Democrat Dee Gillis is campaigning to replace Bill Beagle as senator for Ohio’s District 5. (This district covers most of Dayton and all of Preble County.)

Beagle is bragging in his TV ads that he voted with the Republican majority to reduce taxes by over $3 billion each year.

Gillis needs to respond to Beagle’s boast of reducing taxes. She needs to challenge Beagle to a debate about taxes. She should make these three points:Screen Shot 2014-10-09 at 12.04.22 PM

  1. In order to reduce taxes at the state level the Republicans cut funding to local schools and local governments. These reductions have forced local communities to increase local property and local income taxes.Screen Shot 2014-10-09 at 12.10.52 PM
  2. The across-the-board reduction in state income taxes, combined with an increase in sales tax and increases in local property taxes has changed the shape of Ohio’s tax system — making it less progressive, more flat, less fair.
  3. If the last $3 billion in cuts each year to Ohio’s income tax had been made so that the progressivity of the system was not altered, each taxpayer would have received the same amount of reduction — about $750 each year.

Gillis should answer Beagle’s boast of cutting taxes by raising the question of tax fairness and tax purpose.  If income tax revenue is reduced by $3 billion, what is the most fair way to return this money to taxpayers?

Under Beagle’s $3 billion tax reduction plan, higher incomes got thousands of dollars of tax reduction each year and lower incomes got almost no tax reduction each year. Reducing the tax obligation of each taxpayer by the same amount maintains the progressively of the system. The first graph illustrates how total taxes could be reduced by 50%, without changing the progressivity of the system. As I figure it, $3 billion equally divided among Ohio taxpayers would have amounted to about $750 each year for each taxpayer. This reduction would have resulted in thousands of Ohioans, who now pay Ohio income tax, having zero Ohio income tax obligation.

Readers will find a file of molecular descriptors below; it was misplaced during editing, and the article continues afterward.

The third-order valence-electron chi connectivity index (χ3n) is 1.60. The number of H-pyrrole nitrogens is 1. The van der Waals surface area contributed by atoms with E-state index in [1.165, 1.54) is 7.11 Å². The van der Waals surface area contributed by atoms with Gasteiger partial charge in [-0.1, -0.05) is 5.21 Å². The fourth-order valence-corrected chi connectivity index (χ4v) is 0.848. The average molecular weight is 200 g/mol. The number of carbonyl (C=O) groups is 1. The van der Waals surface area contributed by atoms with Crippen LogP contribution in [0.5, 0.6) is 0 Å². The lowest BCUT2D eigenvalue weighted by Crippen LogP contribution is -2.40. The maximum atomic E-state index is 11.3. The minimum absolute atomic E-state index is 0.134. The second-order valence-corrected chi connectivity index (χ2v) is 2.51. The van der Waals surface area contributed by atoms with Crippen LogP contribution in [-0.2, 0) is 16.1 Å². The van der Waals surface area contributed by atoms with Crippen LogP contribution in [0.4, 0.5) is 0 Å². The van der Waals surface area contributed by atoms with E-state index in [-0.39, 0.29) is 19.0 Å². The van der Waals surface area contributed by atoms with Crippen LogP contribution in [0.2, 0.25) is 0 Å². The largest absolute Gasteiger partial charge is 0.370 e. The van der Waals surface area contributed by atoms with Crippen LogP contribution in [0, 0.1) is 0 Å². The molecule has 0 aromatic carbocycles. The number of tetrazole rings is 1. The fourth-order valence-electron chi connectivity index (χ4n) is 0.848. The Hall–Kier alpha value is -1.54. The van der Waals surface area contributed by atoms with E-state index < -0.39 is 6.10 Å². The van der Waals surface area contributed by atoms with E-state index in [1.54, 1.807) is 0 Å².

The $3 billion in tax cuts Beagle is bragging about were made by reducing all income tax brackets by the same percentage. Ohio’s income tax structure is progressive so this “across the board” tax cut makes the progressively less steep, more flat. To illustrate, in the second graph the blue line shows a progressive tax system and the green line shows a 50%  “across the board” reduction in that system. Note that the green line is less steep, more flat than the blue line. The yellow line shows an 80%  “across the board” cut to that system. The more reduction, the flatter the system becomes. Note that the yellow line, showing a whopping 80% reduction, is almost completely flat.

At one time there was wide-spread agreement that to make taxes more fair, higher incomes should be taxed at a higher rate than the rate paid by lower incomes. I think there would be wide public support for the point of view that any future changes made to Ohio’s tax structure should be changes that either maintains or improves the progressivity of Ohio’s tax structure. Gillis should raise the issue of tax fairness and should challenge Beagle to a debate on the question: “Ohio’s system of taxation should be made more progressive.”

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